SALT LAKE CITY (ABC4 News) – The COVID-19 pandemic is affecting all of us but it’s not affecting all of us equally. A new study at the University of Utah looks into why residents of some Salt Lake County areas are getting hit by the virus 10 times harder than others.
Dr. Daniel Mendoza led the study. As an Assistant Professor in Atmospheric Sciences and City & Metropolitan Planning, he closely looked at air pollution, traffic data and COVID-19 case rates in different zip codes. One of his graphs shows that people with lower incomes and minorities have much a much higher number of cases than higher income earners and white people.
“When we normalized per 100,000 population, communities such as Glendale and Rose Park have almost 10 times a higher rate than communities for example such as Draper and Sandy,” Dr. Mendoza told ABC4 News Friday. “What surprised us was that the rates were so much higher, a factor of 10 in terms of the transmission.”
During the governor’s stay-at-home directive from March 21st to May 1st, traffic dropped by 50 percent in the affluent Yalecrest neighborhood of Salt Lake City and only 15 percent in Glendale.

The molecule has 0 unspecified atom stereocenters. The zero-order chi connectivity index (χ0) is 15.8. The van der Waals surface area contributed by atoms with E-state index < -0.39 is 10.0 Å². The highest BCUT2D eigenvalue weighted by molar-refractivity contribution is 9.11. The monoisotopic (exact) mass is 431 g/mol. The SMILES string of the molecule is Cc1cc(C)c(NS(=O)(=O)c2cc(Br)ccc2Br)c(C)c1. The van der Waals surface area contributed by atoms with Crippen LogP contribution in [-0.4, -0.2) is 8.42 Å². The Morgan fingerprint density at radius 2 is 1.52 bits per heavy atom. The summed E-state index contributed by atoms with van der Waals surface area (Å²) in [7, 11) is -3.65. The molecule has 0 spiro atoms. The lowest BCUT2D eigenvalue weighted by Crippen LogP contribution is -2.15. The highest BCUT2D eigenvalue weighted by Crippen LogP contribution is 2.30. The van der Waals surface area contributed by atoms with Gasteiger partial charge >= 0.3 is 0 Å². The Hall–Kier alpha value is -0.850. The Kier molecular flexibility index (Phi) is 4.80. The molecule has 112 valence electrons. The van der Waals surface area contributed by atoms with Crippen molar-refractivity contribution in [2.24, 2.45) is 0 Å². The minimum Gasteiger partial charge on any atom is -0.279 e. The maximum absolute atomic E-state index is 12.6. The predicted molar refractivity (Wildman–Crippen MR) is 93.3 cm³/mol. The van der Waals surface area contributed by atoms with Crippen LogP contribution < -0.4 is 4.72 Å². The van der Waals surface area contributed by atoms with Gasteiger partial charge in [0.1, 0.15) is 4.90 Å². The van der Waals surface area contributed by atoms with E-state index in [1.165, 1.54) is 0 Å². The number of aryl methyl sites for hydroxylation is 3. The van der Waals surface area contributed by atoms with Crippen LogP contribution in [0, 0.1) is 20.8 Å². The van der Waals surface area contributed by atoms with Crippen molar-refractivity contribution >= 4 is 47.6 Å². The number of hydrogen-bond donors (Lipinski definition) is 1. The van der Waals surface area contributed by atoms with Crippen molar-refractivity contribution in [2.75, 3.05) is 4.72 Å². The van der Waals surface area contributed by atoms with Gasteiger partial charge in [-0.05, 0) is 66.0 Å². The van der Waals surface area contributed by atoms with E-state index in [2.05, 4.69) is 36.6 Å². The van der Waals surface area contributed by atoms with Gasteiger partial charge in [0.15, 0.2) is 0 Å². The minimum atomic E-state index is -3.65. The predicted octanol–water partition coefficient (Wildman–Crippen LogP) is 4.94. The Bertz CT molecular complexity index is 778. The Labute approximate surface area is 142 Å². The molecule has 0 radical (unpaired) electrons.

“Those people still had to go to work,” Dr. Mendoza explained. “Whereas populations in higher income locations could choose to not go to work at all or they just could telework. They had the facility to do that.”
They type of work that many minorities perform also affected transmission.
“In a regular office, most people interact with 10 to 15 people in a full day in close proximity,” Dr. Mendoza said. “Whereas if you work for example at a cash register or a grocery store you’re probably interacting with 10 to 15 people an hour.”
Dr. Mendoza also says minority communities have less access to testing and healthcare and that crowding plays a big role.
“In less wealthy communities, there are more people per square foot in a home,” he said. “You may have multi-generational families. You may have smaller homes so while wealthier people could for example, seclude a room and put their infected family member in that room and then just close off the rest of the house to them, this may not be a possibility so if one member of a family gets it in a lower income community, the entire family will get it.”
Dr. Mendoza says even when this pandemic is over, areas like Glendale and Rose Park could still feel the economic and educational effects for as long as 15 years, while more affluent neighborhoods will recover much quicker.
His study is currently undergoing peer review before it can be published.